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12-Month Rainfall Forecast

  1. Lower South East 12-month Rainfall Forecast

    Aug
    22
    Sep
    22
    Oct
    22
    Nov
    22
    Dec
    22
    Jan
    23
    Feb
    23
    Mar
    23
    Apr
    23
    May
    23
    Jun
    23
    Jul
    23

    10

    5
    0

    7
    5
    7
    7
    7
    8
    6
    6
    5
    4
    7
    4

    Rainfall deciles

    10
    Well above normal
    8 - 9
    Above normal
    4 - 7
    Near normal
    2 - 3
    Below normal
    1
    Well below normal

    Issue Notes

    Issued 16 Aug 2022

    ENSO status: Neutral, However, some models suggest La Niña may re-form in spring. IOD status: Negative, all models suggest this event will continue until late spring. SAM status: Neutral and is likely to be mostly positive for the coming three months. The Bureau of Meteorology has issued a La Niña Alert, increasing the likelihood (70% chance) that they will officially declare a third consecutive La Niña event later this year. This comes after the latest observations from the Pacific Ocean show that La Niña is now re-emerging after briefly weakening over the last couple of months. The BoM, NOAA and JMA are all giving a 60 to 80 percent chance of La Niña occurring during Southern Hemisphere’s spring. The majority of forecast models predict that the La Niña pattern in the Pacific Ocean should break down towards the end of summer, most likely returning to a neutral state early in 2023. The Southern Annular Mode (SAM) index is currently neutral. Values are expected to be positive for the remainder ofAugust, and generally positive throughout spring. A positive SAM has a drying influence for parts of south-west and south-east Australia at this time of year, but increases the likelihood of rainfall in eastern New South Wales, far eastern Victoria, and parts of southern Queensland. The Indian Ocean is currently in a negative IOD phase, which was officially declared earlier this month. This is the 2nd consecutive year to be declared a negative IOD year, following a relatively weak event in 2021. This is the first time we have seen two consecutive negative IOD years since reliable records of the IOD began in 1960. New data which came out the week ending on the 15th of August shows that the IOD index had dipped to its lowest value since 2016. This means that the negative IOD is becoming entrenched to the northwest of Australia and is likely to enhance rainfall and flooding over our continent in the coming months. Unlike last year’s event, this year’s negative IOD is expected to be strong and last throughthe remainder of winter and spring. A negative IOD increases the chance of above average winter and spring rainfall and cloud across parts of southern Australia. The rainfall outlooks are reflecting this, with above average rain forecast during winter for much of Australia, except drier than average conditions are forecast in southwest WA and parts of TAS. During spring much of Australia is forecast to average to above average. Early indications of summer rainfall look average to above average for much of Australia, except TAS which looks drier. The negative IOD could increase the risk of flooding over large areas of inland Australia. With two La Niña seasons already in the bag and the prospect of a third La Niña now a looming possibility, this is likely to have a compounding effect that may exacerbate the impacts we normally see in Australia. So, while individual La Niña events usually cause more rain and flooding in northern and eastern Australia, any La Niña-fuelled rainfall this year will befalling onto already saturated ground and into full dams. This makes flooding a heightened risk, especially for areas that just had a wet summer and autumn.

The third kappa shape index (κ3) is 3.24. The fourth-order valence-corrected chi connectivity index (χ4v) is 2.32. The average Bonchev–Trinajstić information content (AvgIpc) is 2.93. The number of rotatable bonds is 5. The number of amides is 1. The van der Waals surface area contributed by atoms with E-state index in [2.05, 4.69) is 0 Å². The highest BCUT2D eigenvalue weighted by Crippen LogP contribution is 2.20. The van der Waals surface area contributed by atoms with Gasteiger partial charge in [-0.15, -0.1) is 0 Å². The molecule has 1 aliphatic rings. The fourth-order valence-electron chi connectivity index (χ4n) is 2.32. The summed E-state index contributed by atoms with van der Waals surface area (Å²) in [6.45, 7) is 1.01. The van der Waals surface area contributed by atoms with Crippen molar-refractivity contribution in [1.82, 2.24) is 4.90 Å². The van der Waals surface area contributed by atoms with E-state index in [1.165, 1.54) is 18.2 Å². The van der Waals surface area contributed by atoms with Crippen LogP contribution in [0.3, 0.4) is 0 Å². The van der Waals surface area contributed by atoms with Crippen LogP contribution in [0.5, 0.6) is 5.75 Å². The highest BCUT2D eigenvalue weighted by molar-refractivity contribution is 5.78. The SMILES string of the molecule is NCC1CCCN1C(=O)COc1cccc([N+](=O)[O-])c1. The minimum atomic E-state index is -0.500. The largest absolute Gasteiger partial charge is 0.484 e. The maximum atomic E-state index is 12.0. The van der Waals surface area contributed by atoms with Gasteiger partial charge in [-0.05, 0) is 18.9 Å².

Forecast Explanation

    Notes on the concept of deciles

    If all the data in a record are ranked from lowest to highest they can then be divided into 100 equal blocks. These blocks are known as percentiles. The values that fall into the lowest 10% range (from 0 to 10%) are said to be in the first decile, those in the group 10+% to 20% are in the second decile, and so on. Those in the group 90+% to the maximum value recorded are in the 10th decile. The 50% value is a special one known as the 'median'. It is noteworthy since there is the same number of records above and below its value.

    Deciles have been found to be very useful for analysing rainfall in particular as its distribution is not the normal bell-shape distribution but is skewed towards many low values with only a few high values. The deciles can be described in qualitative terms. A table is provided in the accompanying results.